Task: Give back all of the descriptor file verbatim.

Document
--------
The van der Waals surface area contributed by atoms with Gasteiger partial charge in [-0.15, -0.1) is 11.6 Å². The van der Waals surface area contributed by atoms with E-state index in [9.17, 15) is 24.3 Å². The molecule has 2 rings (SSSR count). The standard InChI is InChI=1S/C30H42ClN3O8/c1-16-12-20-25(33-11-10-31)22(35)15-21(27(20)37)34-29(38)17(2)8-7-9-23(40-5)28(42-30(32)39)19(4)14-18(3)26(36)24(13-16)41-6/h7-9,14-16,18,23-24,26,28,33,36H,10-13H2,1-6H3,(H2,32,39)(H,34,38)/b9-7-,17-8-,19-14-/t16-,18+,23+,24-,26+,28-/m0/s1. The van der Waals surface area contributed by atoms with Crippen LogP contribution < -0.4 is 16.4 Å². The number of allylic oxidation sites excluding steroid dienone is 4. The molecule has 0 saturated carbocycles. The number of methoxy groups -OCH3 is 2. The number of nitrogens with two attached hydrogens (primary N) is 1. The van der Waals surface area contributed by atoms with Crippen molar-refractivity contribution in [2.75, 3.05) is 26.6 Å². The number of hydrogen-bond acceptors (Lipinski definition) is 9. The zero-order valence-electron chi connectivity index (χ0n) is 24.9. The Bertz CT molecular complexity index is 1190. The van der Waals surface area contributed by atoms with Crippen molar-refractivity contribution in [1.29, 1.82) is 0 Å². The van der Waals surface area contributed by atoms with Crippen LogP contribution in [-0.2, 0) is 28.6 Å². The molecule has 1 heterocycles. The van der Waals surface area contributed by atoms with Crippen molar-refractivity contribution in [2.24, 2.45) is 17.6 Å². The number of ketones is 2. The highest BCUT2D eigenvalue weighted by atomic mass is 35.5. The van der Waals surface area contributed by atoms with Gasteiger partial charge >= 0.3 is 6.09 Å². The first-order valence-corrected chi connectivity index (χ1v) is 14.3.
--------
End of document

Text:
The van der Waals surface area contributed by atoms with Gasteiger partial charge in [-0.15, -0.1) is 11.6 Å². The van der Waals surface area contributed by atoms with E-state index in [9.17, 15) is 24.3 Å². The molecule has 2 rings (SSSR count). The standard InChI is InChI=1S/C30H42ClN3O8/c1-16-12-20-25(33-11-10-31)22(35)15-21(27(20)37)34-29(38)17(2)8-7-9-23(40-5)28(42-30(32)39)19(4)14-18(3)26(36)24(13-16)41-6/h7-9,14-16,18,23-24,26,28,33,36H,10-13H2,1-6H3,(H2,32,39)(H,34,38)/b9-7-,17-8-,19-14-/t16-,18+,23+,24-,26+,28-/m0/s1. The van der Waals surface area contributed by atoms with Crippen LogP contribution < -0.4 is 16.4 Å². The number of allylic oxidation sites excluding steroid dienone is 4. The molecule has 0 saturated carbocycles. The number of methoxy groups -OCH3 is 2. The number of nitrogens with two attached hydrogens (primary N) is 1. The van der Waals surface area contributed by atoms with Crippen molar-refractivity contribution in [2.75, 3.05) is 26.6 Å². The number of hydrogen-bond acceptors (Lipinski definition) is 9. The zero-order valence-electron chi connectivity index (χ0n) is 24.9. The Bertz CT molecular complexity index is 1190. The van der Waals surface area contributed by atoms with Crippen molar-refractivity contribution in [1.29, 1.82) is 0 Å². The van der Waals surface area contributed by atoms with Crippen LogP contribution in [-0.2, 0) is 28.6 Å². The molecule has 1 heterocycles. The van der Waals surface area contributed by atoms with Crippen molar-refractivity contribution in [2.24, 2.45) is 17.6 Å². The number of ketones is 2. The highest BCUT2D eigenvalue weighted by atomic mass is 35.5. The van der Waals surface area contributed by atoms with Gasteiger partial charge >= 0.3 is 6.09 Å². The first-order valence-corrected chi connectivity index (χ1v) is 14.3.